One of America’s Favorites – The Sweet Potato

December 27, 2012 at 1:01 PM | Posted in potatoes | 1 Comment
Tags: , , , , , , ,

The sweet potato (Ipomoea batatas) is a dicotyledonous plant that belongs to the family Convolvulaceae. Its large, starchy, sweet-

Sweet potato in flower

Sweet potato in flower

tasting, tuberous roots are an important root vegetable. The young leaves and shoots are sometimes eaten as greens. Of the approximately 50 genera and more than 1,000 species of Convolvulaceae, I. batatas is the only crop plant of major importance—some others are used locally, but many are actually poisonous. The sweet potato is only distantly related to the potato (Solanum tuberosum).
Although the soft, orange sweet potato is often mislabeled a “yam” in parts of North America, the sweet potato is botanically very distinct from a genuine yam, which is native to Africa and Asia and belongs to the monocot family Dioscoreaceae. To prevent confusion, the United States Department of Agriculture requires sweet potatoes labeled as “yams” to also be labeled as “sweet potatoes”.
The genus Ipomoea that contains the sweet potato also includes several garden flowers called morning glories, though that term is not usually extended to Ipomoea batatas. Some cultivars of Ipomoea batatas are grown as ornamental plants; the name “tuberous morning glory” may be used in a horticultural context.
The plant is a herbaceous perennial vine, bearing alternate heart-shaped or palmately lobed leaves and medium-sized sympetalous flowers. The edible tuberous root is long and tapered, with a smooth skin whose color ranges between yellow, orange, red, brown, purple, and beige. Its flesh ranges from beige through white, red, pink, violet, yellow, orange, and purple. Sweet potato varieties with white or pale yellow flesh are less sweet and moist than those with red, pink or orange flesh.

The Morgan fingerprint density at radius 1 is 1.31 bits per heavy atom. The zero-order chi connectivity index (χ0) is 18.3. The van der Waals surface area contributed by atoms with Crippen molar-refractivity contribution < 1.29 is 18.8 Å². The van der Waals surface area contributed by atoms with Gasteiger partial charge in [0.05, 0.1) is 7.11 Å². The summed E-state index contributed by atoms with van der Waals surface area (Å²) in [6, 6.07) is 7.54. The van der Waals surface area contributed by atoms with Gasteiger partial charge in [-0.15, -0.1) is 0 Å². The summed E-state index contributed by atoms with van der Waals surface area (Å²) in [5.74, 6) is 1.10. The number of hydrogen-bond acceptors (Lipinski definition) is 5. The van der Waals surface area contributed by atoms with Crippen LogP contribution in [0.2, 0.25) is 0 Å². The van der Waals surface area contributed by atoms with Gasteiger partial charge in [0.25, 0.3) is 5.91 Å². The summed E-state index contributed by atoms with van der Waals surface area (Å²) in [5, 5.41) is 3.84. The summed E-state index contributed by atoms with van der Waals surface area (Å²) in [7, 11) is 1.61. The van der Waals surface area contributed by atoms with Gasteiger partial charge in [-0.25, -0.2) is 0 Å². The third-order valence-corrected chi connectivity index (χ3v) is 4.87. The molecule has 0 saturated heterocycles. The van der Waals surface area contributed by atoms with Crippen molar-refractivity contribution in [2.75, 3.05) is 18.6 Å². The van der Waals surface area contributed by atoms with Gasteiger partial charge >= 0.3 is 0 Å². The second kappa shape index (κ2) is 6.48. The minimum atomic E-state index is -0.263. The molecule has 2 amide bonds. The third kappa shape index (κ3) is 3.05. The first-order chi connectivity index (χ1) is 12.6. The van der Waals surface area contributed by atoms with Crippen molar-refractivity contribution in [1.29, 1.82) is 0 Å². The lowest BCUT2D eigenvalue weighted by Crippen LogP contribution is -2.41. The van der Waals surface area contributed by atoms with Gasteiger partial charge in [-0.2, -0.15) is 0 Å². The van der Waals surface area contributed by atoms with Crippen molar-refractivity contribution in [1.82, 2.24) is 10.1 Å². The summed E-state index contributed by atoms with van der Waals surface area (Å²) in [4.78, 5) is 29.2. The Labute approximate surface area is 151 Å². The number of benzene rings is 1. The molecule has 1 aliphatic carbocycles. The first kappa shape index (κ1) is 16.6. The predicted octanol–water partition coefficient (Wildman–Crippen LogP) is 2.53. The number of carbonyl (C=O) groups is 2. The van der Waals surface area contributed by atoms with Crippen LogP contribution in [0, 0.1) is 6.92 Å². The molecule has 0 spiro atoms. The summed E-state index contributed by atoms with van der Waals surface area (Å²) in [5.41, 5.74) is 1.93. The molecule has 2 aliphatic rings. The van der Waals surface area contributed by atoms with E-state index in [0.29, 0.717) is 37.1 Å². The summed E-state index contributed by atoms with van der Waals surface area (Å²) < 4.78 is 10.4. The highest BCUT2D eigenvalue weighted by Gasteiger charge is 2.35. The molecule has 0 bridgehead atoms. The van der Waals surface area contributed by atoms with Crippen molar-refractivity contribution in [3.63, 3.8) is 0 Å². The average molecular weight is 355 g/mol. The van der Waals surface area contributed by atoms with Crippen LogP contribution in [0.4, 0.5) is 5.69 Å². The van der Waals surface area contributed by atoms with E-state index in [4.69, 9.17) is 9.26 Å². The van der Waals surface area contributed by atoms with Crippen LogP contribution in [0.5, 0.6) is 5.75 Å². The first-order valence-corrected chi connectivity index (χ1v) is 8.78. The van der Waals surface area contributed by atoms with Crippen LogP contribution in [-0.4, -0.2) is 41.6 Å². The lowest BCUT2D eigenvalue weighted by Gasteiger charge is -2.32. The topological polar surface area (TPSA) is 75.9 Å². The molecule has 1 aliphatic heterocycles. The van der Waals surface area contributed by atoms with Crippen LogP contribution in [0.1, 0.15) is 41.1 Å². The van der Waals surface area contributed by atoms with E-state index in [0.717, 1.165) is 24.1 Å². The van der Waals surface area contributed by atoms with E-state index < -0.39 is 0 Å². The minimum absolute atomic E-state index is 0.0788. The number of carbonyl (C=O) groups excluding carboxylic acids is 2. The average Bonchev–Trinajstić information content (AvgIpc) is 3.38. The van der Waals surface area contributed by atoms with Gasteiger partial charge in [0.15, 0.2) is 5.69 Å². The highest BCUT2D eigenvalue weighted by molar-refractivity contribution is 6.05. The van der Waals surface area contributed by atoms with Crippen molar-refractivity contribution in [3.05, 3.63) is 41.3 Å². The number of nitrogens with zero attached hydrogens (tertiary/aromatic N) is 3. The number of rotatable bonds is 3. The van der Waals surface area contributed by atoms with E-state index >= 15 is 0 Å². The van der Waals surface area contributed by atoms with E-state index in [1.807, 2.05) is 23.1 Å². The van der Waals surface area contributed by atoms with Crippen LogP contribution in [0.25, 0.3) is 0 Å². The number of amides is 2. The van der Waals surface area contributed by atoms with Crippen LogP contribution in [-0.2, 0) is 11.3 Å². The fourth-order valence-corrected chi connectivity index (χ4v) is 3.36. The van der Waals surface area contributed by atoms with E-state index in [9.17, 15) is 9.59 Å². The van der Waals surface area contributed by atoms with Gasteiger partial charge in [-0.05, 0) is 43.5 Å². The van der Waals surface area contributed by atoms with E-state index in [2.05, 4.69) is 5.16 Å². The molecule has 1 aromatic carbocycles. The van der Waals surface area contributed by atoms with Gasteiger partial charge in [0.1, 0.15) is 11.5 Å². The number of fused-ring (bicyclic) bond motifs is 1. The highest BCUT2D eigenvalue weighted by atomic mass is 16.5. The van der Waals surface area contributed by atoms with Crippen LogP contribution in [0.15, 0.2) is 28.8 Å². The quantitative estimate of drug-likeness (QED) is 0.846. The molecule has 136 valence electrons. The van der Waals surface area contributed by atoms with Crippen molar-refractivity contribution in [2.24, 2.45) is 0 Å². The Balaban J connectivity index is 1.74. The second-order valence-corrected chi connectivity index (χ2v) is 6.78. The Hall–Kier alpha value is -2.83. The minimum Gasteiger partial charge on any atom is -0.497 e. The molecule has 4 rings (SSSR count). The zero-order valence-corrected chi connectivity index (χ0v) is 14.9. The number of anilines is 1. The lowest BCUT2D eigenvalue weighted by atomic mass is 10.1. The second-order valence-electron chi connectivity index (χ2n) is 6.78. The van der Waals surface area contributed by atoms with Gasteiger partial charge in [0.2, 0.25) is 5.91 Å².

In certain parts of the world, sweet potatoes are locally known by other names, including: camote, kamote, goguma, man thet, ubi jalar, ubi keledek, shakarkand, satsuma imo, batata or el boniato. In New Zealand English, the Māori term kūmara is commonly used.
The center of origin and domestication of sweet potato is thought to be either in Central America or South America.[6] In Central America, sweet potatoes were domesticated at least 5,000 years ago.
In South America, Peruvian sweet potato remnants dating as far back as 8000 BC have been found.
Austin (1988) postulated that the center of origin of I. batatas was between the Yucatán Peninsula of Mexico and the mouth of the Orinoco River in Venezuela. The ‘cultigen’ had most likely been spread by local people to the Caribbean and South America by 2500 BC. Zhang et al. (1998) provided strong supporting evidence that the geographical zone postulated by Austin is the primary center of diversity. The much lower molecular diversity found in Peru–Ecuador suggests this region should be considered as secondary center of sweet potato diversity.
The sweet potato was also grown before western exploration in Polynesia. Sweet potato has been radiocarbon-dated in the Cook

Sweet potato roots

Sweet potato roots

Islands to 1000 AD, and current thinking is that it was brought to central Polynesia around 700 AD, possibly by Polynesians who had traveled to South America and back, and spread across Polynesia to Hawaii and New Zealand from there. It is possible, however, that South Americans brought it to the Pacific, although this is unlikely as it was the Polynesians who had a strong maritime tradition and not the native South Americans. The theory that the plant could spread by floating seeds across the ocean is not supported by evidence. Another point is that the sweet potato in Polynesia is the cultivated Ipomoea batatas, which is generally spread by vine cuttings and not by seeds.